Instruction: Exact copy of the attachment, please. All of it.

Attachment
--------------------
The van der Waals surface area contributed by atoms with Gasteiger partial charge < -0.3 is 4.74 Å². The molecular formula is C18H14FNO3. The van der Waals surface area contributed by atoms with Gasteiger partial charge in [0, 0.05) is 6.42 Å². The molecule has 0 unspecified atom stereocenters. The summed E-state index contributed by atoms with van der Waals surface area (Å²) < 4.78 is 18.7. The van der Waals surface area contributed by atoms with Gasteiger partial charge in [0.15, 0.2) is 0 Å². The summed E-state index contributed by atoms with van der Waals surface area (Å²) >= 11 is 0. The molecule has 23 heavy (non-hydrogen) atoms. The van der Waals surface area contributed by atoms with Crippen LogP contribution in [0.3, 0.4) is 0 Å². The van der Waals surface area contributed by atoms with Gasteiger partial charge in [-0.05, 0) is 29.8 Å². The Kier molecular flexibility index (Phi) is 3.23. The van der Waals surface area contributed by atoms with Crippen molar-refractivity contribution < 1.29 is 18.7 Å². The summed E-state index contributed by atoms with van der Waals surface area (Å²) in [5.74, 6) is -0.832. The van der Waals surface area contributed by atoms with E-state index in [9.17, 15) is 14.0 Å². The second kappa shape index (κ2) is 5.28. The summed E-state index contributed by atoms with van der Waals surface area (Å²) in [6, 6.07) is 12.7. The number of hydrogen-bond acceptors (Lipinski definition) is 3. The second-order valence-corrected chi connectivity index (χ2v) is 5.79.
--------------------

The van der Waals surface area contributed by atoms with Gasteiger partial charge < -0.3 is 4.74 Å². The molecular formula is C18H14FNO3. The van der Waals surface area contributed by atoms with Gasteiger partial charge in [0, 0.05) is 6.42 Å². The molecule has 0 unspecified atom stereocenters. The summed E-state index contributed by atoms with van der Waals surface area (Å²) < 4.78 is 18.7. The van der Waals surface area contributed by atoms with Gasteiger partial charge in [0.15, 0.2) is 0 Å². The summed E-state index contributed by atoms with van der Waals surface area (Å²) >= 11 is 0. The molecule has 23 heavy (non-hydrogen) atoms. The van der Waals surface area contributed by atoms with Crippen LogP contribution in [0.3, 0.4) is 0 Å². The van der Waals surface area contributed by atoms with Gasteiger partial charge in [-0.05, 0) is 29.8 Å². The Kier molecular flexibility index (Phi) is 3.23. The van der Waals surface area contributed by atoms with Crippen molar-refractivity contribution < 1.29 is 18.7 Å². The summed E-state index contributed by atoms with van der Waals surface area (Å²) in [5.74, 6) is -0.832. The van der Waals surface area contributed by atoms with E-state index in [9.17, 15) is 14.0 Å². The second kappa shape index (κ2) is 5.28. The summed E-state index contributed by atoms with van der Waals surface area (Å²) in [6, 6.07) is 12.7. The number of hydrogen-bond acceptors (Lipinski definition) is 3. The second-order valence-corrected chi connectivity index (χ2v) is 5.79.